A remarkable aspect of A Midsummer Night's Dream is that it contains a play within a play, which at first masks the very real events, yet later they will reveal an immense (although funny) plot to the reader that what will happen in A Midsummer Night's Dream in the form of their Pyramus and Thisbe play. A great many scholars insist that the play not only indicate a tragedy that might have occurred if the fairies had not intervened the four leading characters affairs, but also comment on the nature of reality and the theater. Nick Bottom, afraid the lion will frighten the ladies, get them to write a prologue in which the lion is revealed as only being an actor. Adding to this, Pyramus must further provide a commentary in which he informs the audience that he is not really committing suicide, but is only acting.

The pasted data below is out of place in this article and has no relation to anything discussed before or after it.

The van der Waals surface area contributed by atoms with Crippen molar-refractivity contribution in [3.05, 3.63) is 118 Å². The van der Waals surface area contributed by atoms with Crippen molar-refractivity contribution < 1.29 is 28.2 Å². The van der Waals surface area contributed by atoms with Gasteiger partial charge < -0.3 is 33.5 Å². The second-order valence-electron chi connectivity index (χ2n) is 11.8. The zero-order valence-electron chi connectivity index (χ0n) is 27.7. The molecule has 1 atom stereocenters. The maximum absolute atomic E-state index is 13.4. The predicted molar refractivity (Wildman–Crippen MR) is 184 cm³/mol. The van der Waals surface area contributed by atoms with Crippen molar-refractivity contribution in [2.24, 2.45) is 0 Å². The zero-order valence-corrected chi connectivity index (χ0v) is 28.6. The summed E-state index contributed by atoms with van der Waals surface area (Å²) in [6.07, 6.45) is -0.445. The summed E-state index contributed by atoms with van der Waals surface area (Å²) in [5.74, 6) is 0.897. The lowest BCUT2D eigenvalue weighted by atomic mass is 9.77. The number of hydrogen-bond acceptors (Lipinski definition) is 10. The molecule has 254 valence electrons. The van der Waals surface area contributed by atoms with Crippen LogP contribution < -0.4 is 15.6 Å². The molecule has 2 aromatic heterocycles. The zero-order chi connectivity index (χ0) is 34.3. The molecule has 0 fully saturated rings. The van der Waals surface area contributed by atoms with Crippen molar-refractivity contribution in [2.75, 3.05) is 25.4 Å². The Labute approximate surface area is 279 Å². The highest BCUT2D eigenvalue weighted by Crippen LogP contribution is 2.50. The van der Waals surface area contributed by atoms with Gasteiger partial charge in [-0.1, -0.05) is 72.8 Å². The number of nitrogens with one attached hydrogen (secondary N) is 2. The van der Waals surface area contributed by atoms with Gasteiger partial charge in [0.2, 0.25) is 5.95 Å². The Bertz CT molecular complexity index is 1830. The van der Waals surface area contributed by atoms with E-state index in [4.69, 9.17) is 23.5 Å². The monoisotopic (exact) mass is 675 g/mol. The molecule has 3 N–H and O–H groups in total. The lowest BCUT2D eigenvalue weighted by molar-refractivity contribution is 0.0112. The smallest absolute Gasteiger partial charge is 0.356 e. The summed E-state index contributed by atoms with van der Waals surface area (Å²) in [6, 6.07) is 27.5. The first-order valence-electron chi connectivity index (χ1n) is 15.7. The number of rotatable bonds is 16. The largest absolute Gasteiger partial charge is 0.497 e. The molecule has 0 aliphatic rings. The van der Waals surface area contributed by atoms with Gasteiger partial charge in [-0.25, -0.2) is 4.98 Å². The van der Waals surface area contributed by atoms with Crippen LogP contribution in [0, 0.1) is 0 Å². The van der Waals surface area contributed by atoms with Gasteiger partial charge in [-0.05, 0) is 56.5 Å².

This play within a play is therefore used by Shakespeare to make a subtle point about theater, namely the fact that it is only acting. Elizabethan times were not so far removed from the medieval past that actors lived with impunity, regardless of their roles. The threat of censorship was very real, a fact that Shakespeare makes laughable in Pyramus and Thisbe. A further purpose of pointing out the distinction between theater and reality could have been to try and convince the public that it does not matter what is put on stage, since the audience clearly knows that it is only a facade. However, Shakespeare throws all of this into doubt with his suggestion in the epilogue that the play has only been a "dream."